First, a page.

A group of bipartisan lawmakers has come together to try to delist wolves from endangered species status. Will the third time be the charm?
Representatives from a number of states have joined forces in a bipartisan effort to put wolf management back into their own hands. They have introduced a bill to congress to delist wolves from endangered species status for the third year in a row, since a federal judge put wolves back on the endangered list in 2014.
Reps. Collin Peterson (D-MN), Sean Duffy (R-WI) and Liz Cheney (R-WY) have co-authored the bill and represent the states of Wyoming, Minnesota, Wisconsin and Michigan, where the issue of wolves is hotly contested, even as their populations are rising. As you might imagine, this bill has garnered fierce support and equally fierce opposition.
Supporters say that states should be able to effectively manage their wolf populations, just as they do with other wildlife, while detractors such as Rachel Tilseth, founder of the website Wolves of Douglas County Wisconsin, suggest that the states have a not so hidden agenda concerning wolves.
“Because apparently management of wolves means a wolf hunt,” she said. “For them, that’s the only way that they feel they can manage them is through the hunting and trapping and barbaric use of dogs.”
This is a gross oversimplification of both the issue and the record of the states involved, but also is the emotional stance of a staunch anti-hunter.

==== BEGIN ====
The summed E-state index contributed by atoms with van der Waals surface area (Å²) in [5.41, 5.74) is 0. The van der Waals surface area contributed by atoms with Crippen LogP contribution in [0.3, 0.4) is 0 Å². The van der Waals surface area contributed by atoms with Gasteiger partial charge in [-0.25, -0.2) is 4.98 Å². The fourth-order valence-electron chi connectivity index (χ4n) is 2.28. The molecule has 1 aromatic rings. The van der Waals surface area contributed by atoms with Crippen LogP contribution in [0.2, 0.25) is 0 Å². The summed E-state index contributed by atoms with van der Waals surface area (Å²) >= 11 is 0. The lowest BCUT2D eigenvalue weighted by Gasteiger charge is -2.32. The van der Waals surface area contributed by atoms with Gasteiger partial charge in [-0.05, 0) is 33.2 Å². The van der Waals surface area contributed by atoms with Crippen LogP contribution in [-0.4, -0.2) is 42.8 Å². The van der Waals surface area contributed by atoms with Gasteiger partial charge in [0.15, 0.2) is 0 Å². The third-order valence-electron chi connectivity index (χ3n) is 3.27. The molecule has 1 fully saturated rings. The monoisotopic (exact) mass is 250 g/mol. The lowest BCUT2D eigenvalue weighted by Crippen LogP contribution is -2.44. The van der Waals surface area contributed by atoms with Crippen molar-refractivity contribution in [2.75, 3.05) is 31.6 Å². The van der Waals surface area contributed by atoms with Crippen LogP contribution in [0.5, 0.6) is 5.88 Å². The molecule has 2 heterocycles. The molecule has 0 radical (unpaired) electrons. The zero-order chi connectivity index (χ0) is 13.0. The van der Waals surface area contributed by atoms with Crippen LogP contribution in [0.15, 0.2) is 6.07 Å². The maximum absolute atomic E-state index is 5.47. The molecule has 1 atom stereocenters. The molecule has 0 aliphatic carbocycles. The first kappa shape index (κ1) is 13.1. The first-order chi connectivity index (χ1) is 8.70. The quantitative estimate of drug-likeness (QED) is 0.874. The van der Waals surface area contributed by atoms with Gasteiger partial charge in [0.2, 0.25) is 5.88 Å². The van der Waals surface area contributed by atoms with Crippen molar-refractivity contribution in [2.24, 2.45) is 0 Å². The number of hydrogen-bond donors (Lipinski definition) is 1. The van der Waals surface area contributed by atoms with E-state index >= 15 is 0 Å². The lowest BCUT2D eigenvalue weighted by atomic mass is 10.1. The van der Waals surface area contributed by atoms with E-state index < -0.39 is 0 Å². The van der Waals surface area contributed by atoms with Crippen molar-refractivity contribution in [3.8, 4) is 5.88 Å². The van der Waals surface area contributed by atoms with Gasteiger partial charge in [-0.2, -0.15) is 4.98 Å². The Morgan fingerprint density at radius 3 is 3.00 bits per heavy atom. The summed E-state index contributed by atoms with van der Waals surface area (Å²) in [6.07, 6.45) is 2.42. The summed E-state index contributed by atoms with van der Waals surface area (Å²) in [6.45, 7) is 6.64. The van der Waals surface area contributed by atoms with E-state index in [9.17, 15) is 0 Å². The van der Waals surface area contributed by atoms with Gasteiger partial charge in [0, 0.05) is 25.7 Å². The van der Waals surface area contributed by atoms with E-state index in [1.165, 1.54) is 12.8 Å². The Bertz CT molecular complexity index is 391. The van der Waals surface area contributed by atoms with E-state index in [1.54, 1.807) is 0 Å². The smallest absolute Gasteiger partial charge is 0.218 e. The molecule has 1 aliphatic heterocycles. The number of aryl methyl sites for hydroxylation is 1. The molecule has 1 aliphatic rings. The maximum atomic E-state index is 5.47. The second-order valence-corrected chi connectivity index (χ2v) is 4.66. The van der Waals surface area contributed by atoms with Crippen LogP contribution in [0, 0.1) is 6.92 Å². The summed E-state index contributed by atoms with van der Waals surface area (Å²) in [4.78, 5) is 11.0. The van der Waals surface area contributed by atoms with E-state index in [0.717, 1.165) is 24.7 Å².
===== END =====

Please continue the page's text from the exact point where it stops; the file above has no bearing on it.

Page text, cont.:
Rep. Duffy countered Tilseth’s argument by declaring that farmers and citizens deserve to have their livestock and pets protected from a wolf predation. “This is not being done so there can be a wolf hunt,” Duffy said. “This delisting is so farmers can protect their livestock.”
Jack Johnson, speaking for the North Central Wisconsin Cattlemen’s Association, agrees with Duffy. “The state could start managing them and get a little control over the numbers,” Johnson said, “because right now they’re expanding way more than we’ve got room for them.”
Dave MacFarland, large carnivore specialist with the Wisconsin DNR, indicated that Wisconsin spent $200,505 to people who lost livestock or pets to wolves in 2015. 2016 numbers have not been calculated as of yet.
“Given the number of dogs that were killed, the significant increase in the compensation payments related to hunting dogs, that is likely to drive an increase in the total amount of compensation,” MacFarland said. “But, we don’t know quite yet where that will fall.”
Rep. Cheney echoes Duffy’s desire to return wolf management to the state of Wyoming. “Wyoming should be able to manage the gray wolf without outside interference,” she said. “This bill will stop the ‘management by litigation’ culture that has done so much damage to our state.”
Wolf vs. livestock conflicts were also at record levels in Wyoming in 2016. If the bill passes, Cheney indicated that,
“Wyoming will once again be able to manage the gray wolf population in a way that serves the best interests of the citizens of our state.”